In other words, Greece is being destroyed by the EU that it so foolishly joined and trusted. The same thing is happening to Portugal and is also underway in Spain and Italy. The looting has already devoured Ireland and Latvia (and a number of Latin American countries) and is underway in Ukraine.

The current newspaper headlines reporting an agreement being reached between the IMF and Germany about writing down the Greek debt to a level that could be serviced are false. No “creditor” has yet agreed to write off one cent of the debt. All that the IMF has been given by so-called “creditors” is unspecific “pledges” of an unspecified amount of debt writedown two years from now.

The newspaper headlines are nothing but fluff that provide cover for the IMF to succumb to pressure and violate its own rules. The cover lets the IMF say that a (future unspecified) debt writedown will enable Greece to service the remainder of its debt and, therefore, the IMF can lend Greece the money to pay the private banks. […]

We have entered the looting stage of capitalism. Desolation will be the result. 7

Click here to read Paul Craig Roberts’ full article.

The overarching agenda of the EU – a plan rarely mentioned above a murmur – is to fuse its member nations under unelected technocratic governance for the benefit of a few corporations and the oligarchs who own them. So the notion that sticking by the EU is some sense an act of European solidarity is extremely misguided. Having already sold many of its people down the river, however, we are rapidly approaching a critical and perilous moment.

The far-right is now on the rise in many parts of Europe – Greece being an example, although thankfully Golden Dawn remains very much a minority party. And this swing towards ring-wing extremism is a direct consequence of the EU’s savage economic policies combined with its abject failure to save refugees and resolve the so-called “migrant crisis” (more in a later piece). As this alarming political shift occurs, the EU does next to nothing to address it. No debt relief for Greece or the other struggling member states. No let up on enforced “austerity” or privatisation. Neo-liberalism to the bitter end. But then, after Greece was collectively punished for the insolence of its ‘oxi’ vote last summer, only the most dewy-eyed believers can remain in serious doubt of the EU’s callous indifference towards the plight of its poorest citizens.

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1 Quote taken from “Euro depression is ‘deliberate’ EU choice, says former Bank of England chief” written by Mehreen Khan, published in The Telegraph on March 1, 2016. http://www.telegraph.co.uk/business/2016/03/01/europes-depression-is-deliberate-eu-choice-says-former-bank-of-e/ 

2 Quote taken from an article entitled “The Ugly Truth Behind the Greek Bailout” written by Robert Hunziker, published by Counterpunch on May 10, 2016. http://www.counterpunch.org/2016/05/10/the-ugly-truth-behind-the-greek-bailout/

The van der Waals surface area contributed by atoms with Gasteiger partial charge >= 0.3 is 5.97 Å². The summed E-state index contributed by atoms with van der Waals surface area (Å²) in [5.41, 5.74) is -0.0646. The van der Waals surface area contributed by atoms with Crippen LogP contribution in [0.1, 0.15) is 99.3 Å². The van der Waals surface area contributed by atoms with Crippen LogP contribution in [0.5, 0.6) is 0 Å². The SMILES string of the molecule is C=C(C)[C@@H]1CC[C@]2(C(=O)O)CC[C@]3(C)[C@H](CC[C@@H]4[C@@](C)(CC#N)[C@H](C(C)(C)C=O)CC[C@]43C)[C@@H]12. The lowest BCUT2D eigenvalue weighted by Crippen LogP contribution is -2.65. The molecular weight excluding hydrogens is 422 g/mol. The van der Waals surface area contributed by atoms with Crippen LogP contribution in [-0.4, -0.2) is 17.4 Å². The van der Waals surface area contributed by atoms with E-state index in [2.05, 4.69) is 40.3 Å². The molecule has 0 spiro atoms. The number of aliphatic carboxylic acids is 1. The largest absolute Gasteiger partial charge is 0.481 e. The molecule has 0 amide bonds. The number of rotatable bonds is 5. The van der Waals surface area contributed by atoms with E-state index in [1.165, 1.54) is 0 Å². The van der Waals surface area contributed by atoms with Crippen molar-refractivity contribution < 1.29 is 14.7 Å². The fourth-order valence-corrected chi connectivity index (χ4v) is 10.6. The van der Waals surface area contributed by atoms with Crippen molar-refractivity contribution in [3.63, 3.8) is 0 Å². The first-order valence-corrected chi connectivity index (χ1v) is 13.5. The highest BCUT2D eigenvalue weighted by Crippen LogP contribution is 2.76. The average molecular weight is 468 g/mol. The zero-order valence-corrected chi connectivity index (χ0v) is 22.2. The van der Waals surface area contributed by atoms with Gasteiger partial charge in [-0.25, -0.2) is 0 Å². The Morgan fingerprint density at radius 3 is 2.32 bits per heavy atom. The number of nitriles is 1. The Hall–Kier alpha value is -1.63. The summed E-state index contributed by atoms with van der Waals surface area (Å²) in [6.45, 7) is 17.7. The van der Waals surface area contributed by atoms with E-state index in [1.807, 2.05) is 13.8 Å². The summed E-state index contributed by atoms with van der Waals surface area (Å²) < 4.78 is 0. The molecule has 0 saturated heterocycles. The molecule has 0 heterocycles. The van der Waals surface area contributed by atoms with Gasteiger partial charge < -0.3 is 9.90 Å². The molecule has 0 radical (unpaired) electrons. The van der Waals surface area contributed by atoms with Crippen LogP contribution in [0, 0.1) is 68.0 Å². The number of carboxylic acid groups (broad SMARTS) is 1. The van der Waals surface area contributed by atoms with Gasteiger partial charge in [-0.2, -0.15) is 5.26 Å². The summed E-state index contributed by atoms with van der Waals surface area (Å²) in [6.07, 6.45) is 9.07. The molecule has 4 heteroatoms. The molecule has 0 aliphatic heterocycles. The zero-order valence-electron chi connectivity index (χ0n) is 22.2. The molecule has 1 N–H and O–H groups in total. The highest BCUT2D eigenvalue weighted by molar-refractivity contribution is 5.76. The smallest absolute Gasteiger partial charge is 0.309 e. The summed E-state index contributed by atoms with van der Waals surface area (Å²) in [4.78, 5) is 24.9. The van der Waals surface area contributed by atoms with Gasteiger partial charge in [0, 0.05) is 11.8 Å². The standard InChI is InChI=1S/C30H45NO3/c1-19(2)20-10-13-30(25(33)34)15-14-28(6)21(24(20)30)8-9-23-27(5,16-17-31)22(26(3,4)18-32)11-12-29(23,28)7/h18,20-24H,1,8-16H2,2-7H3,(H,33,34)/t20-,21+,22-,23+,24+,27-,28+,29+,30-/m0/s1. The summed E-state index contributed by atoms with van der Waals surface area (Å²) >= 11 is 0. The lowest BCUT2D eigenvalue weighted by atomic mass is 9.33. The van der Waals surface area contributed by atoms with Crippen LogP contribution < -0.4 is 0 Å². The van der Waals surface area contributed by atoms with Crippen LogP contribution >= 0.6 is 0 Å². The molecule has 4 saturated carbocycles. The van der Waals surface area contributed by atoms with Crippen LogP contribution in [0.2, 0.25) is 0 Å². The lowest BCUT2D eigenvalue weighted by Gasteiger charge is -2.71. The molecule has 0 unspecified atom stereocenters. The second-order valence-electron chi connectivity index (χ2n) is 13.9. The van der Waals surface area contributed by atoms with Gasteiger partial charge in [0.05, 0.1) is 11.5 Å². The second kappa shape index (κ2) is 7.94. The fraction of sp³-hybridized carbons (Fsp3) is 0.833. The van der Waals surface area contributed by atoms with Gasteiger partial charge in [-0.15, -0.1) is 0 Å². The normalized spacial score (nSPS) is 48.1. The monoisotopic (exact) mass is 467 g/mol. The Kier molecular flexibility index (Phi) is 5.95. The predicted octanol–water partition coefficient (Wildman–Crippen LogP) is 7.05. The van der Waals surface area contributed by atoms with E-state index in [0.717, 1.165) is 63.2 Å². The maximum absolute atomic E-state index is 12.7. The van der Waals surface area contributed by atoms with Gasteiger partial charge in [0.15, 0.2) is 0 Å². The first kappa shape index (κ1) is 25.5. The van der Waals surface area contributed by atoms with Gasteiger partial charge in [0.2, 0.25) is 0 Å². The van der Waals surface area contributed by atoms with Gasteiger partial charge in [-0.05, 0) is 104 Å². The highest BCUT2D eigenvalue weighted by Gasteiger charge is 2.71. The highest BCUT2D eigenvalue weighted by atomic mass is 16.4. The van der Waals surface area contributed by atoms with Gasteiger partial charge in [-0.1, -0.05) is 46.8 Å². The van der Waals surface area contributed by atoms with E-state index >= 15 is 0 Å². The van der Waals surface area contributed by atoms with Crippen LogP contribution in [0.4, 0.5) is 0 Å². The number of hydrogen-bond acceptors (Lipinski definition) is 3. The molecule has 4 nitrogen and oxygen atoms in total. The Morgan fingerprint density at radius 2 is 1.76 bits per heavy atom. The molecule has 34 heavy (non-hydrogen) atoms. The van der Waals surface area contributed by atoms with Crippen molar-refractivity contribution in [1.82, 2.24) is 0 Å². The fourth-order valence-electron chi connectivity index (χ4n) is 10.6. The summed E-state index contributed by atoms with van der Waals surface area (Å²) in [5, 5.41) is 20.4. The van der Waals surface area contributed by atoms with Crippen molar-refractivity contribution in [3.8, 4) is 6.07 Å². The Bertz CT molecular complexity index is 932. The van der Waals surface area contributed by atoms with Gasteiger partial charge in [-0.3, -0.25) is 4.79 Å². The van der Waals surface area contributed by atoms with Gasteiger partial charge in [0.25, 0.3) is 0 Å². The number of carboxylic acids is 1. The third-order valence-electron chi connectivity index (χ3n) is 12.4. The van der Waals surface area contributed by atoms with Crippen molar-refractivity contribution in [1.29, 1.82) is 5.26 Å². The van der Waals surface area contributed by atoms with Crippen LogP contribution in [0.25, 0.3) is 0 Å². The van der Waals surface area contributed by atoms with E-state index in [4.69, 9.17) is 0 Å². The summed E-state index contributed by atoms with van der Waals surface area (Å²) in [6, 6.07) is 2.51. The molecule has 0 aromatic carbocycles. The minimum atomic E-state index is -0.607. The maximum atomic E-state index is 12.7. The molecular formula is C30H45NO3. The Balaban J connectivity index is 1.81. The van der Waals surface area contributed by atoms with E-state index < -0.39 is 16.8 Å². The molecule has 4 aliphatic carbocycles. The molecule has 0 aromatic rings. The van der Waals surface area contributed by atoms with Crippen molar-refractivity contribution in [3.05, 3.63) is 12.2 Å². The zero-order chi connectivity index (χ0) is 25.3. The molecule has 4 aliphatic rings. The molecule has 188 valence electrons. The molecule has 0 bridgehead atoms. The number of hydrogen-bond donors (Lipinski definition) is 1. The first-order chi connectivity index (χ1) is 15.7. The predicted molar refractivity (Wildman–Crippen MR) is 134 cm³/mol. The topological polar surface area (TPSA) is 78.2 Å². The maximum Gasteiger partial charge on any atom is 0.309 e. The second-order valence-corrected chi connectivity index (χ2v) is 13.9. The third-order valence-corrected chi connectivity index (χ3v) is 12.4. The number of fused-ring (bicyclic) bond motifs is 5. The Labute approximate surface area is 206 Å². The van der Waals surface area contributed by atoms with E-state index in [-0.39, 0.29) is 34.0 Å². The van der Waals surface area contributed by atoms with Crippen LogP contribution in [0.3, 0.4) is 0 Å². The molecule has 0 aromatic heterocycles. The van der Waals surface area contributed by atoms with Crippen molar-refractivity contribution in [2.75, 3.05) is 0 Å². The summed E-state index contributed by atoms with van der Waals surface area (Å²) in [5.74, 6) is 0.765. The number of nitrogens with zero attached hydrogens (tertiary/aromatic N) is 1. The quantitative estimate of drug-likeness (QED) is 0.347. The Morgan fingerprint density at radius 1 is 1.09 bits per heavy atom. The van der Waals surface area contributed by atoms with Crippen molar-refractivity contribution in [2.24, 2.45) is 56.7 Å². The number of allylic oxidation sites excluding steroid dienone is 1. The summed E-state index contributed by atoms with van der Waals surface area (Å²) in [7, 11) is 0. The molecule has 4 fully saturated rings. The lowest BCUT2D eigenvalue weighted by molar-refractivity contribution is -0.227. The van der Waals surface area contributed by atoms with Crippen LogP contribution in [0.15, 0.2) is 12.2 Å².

3 From a statement entitled “A plan B in Europe” from Plan B for Europe. https://www.euro-planb.eu/?page_id=96&lang=en. The statement continues:

It is a dangerous lie to assert that the euro and the EU serve Europeans and shield them from crisis. It is an illusion to believe that Europe’s interests can be protected within the iron cage of the Eurozone’s governance “rules” and within the current Treaties. President Hollande’s and Prime Minister Renzi’s method of behaving like a “model student”, or in fact a “model prisoner”, is a form of surrender that will not even result in clemency. The President of the European Commission, Jean-Claude Juncker, said it clearly: « there can be no democratic choice against the European treaties ». This is the neoliberal adaptation of the « limited sovereignty » doctrine invented by the Soviet leader Brezhnev in 1968. Then, the Soviets crushed the Prague Spring with their tanks. This summer, the EU crushed the Athens Spring with its banks.

We are determined to break with this “Europe”. It is the basic condition needed to rebuild cooperation between our peoples and our countries on a new basis. How can we enact policies of redistribution of wealth and of creation of decent jobs, especially for the young, ecological transition and the rebuilding of democracy within the constraints of this EU? We have to escape the inanity and inhumanity of the current European Treaties and remould them in order to shed the straightjacket of neoliberalism, to repeal the Fiscal Compact, and to oppose the TTIP.

We live in extraordinary times. We are facing an emergency. Member-states need to have policy space that allows their democracies to breathe and to put forward sensible policies at the member-state’s level, free of fear of a clamp down from an authoritarian Eurogroup dominated by the interests of the strongest among them and of big business, or from an ECB that is used as a steamroller that threatens to flatten an “uncooperative country”, as it happened with Cyprus or Greece.

4 From “Confessions of an Erratic Marxist in the Midst of a Repugnant European Crisis” written by Yanis Varoufakis, published on December 10, 2013. http://yanisvaroufakis.eu/2013/12/10/confessions-of-an-erratic-marxist-in-the-midst-of-a-repugnant-european-crisis/ 

5 From an article entitled “Lies and Deceptions on the Left: The Politics of Self Destruction” written by James Petras, published by Global Research on March 22, 2015. http://www.globalresearch.ca/lies-and-deceptions-on-the-left-the-politics-of-self-destruction/5438105

6 From an article entitled “Greek Debt Negotiations: Will the IMF Exit the Troika?” written by Jack Rasmus, published in Counterpunch on May 26, 2016. http://www.counterpunch.org/2016/05/26/greek-debt-negotiations-will-the-imf-exit-the-troika/